Cymbals Come And Go
How long do cymbals last? A question that many drummers (including myself) have probably asked themselves at some point in time..
Whether you’re a professional musician or just someone who enjoys playing drums as a hobby, it’s important to know how long your cymbals will last before needing replacement.
The Lifespan Of A Cymbal
Cymbals are an essential part of the drum set, and they can be quite expensive. So, understanding their lifespan is crucial for budgeting and maintaining the quality of your sound.
The average lifespan of a cymbal depends on various factors such as frequency of use, playing technique, and maintenance.
Generally speaking, high-quality cymbals from reputable brands can last anywhere from several years to even decades if well taken care of. 30+ years is not out of the question for a cymbal’s life.
Take It With A Grain Of Salt
Of course, it really depends on several things when looking at a cymbal’s life. These are gonna help you understand a little more. These are things to look at and simply a guiding compass, but can vary from person to person.
How Long Do Cymbals Last – Things To Look Out For
The lifespan of cymbals can vary widely depending on several factors, including the material they are made from, the frequency and intensity of use, how they are played, and how well they are maintained. Here are some general guidelines for different types of cymbals:
1. Cast Bronze Cymbals Vs Sheet Bronze
Cast bronze cymbals may last longer as they are more durable than sheet bronze cymbals, so that is something to look at. If you are beginner or intermediate drummer, sheet cymbals are cheaper and may be your best best.
You’ll want to choose the right cymbals for your needs, whether that’s sheet or cast cymbals. I will never turn down a used cymbal in great condition. Anything second hand can sound just the same as a new cymbal for a fraction of the cost.
2. Thin Vs Thick Cymbals
How long do cymbals last in terms of thickness? Thin cymbals may be more prone to breaking faster than thicker cymbals. This is because thinner cymbals have less material than thicker, heavier cymbals.
The type of cymbal can also come into play here. Ride cymbals will probably last longer than crash cymbals, if you’re not crashing frantically on your rides.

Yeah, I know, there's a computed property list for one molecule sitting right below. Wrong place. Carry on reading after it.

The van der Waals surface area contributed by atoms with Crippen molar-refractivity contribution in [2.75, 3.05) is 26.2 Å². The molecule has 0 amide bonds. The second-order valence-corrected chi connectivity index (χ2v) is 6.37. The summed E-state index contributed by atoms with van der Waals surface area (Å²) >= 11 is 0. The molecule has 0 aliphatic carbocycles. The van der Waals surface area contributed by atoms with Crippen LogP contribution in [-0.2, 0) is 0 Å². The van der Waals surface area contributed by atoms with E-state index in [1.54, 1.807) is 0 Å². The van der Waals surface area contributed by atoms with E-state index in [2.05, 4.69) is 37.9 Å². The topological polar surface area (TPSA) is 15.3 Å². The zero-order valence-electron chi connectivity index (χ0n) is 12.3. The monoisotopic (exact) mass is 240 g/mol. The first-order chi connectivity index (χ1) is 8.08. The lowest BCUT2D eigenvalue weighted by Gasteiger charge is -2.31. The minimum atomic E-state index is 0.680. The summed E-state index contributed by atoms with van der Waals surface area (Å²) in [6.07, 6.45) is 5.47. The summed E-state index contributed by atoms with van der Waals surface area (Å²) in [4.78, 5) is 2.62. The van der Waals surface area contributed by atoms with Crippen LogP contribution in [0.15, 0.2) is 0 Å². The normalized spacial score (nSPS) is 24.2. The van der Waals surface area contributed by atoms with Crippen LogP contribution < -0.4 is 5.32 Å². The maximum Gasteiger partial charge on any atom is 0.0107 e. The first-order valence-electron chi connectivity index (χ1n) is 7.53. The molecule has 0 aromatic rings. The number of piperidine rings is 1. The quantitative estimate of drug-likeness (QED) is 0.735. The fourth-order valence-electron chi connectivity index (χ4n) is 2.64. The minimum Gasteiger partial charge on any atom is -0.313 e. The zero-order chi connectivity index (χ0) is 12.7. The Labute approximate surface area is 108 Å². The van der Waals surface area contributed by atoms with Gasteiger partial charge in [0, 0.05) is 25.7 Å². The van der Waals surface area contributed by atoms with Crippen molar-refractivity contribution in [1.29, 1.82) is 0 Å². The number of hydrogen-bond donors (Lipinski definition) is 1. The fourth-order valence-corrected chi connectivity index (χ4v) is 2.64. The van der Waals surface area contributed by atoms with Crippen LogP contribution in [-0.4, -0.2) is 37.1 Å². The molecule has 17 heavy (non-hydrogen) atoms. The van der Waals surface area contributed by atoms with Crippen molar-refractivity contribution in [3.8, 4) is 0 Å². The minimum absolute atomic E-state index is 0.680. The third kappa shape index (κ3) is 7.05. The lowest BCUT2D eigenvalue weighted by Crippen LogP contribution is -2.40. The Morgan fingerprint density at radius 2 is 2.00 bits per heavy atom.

A china cymbal will (for the most part) be thin and crack faster. This is because they are fun to smash really hard and get a dirty breakdown in. 😡😬
This especially rings true for any style of music where the drummer is wailing on their cymbals. You’ll just want to take this into account when you’re trying to answer, ‘how long do cymbals last?’
A thinner cymbal may not last as long as a thicker cymbal, but the following other things really matter when talking longevity.
3. Playing Style
Aggressive playing techniques involving heavy hitting and also improper handling can significantly reduce the lifespan of cymbals by several years and even decades.
Using good technique when playing and avoiding excessive force can help prolong their life. Regardless if the cymbal is thick or thin, it is a good idea to hit the edge of the cymbal with a glancing blow, rather than striking cymbals with full force.
Although, digging that stick shaft in cymbals and exerting that energy is what a lot of drummers do. If you have the money for more cymbals than smash the crap out of them, but I’m trying to help you avoid cracked cymbals and a destroying your cymbal’s sound.
Cymbal Alloys: Cymbals made from bronze will last longer than brass cymbals. B20 bronze (a mixture of 80% copper and 20% tin) are the highest quality and with proper care and usage, these cymbals can last for several years to even decades. Even B12, B10, and B8 bronze cymbals can last a long time if cared for properly.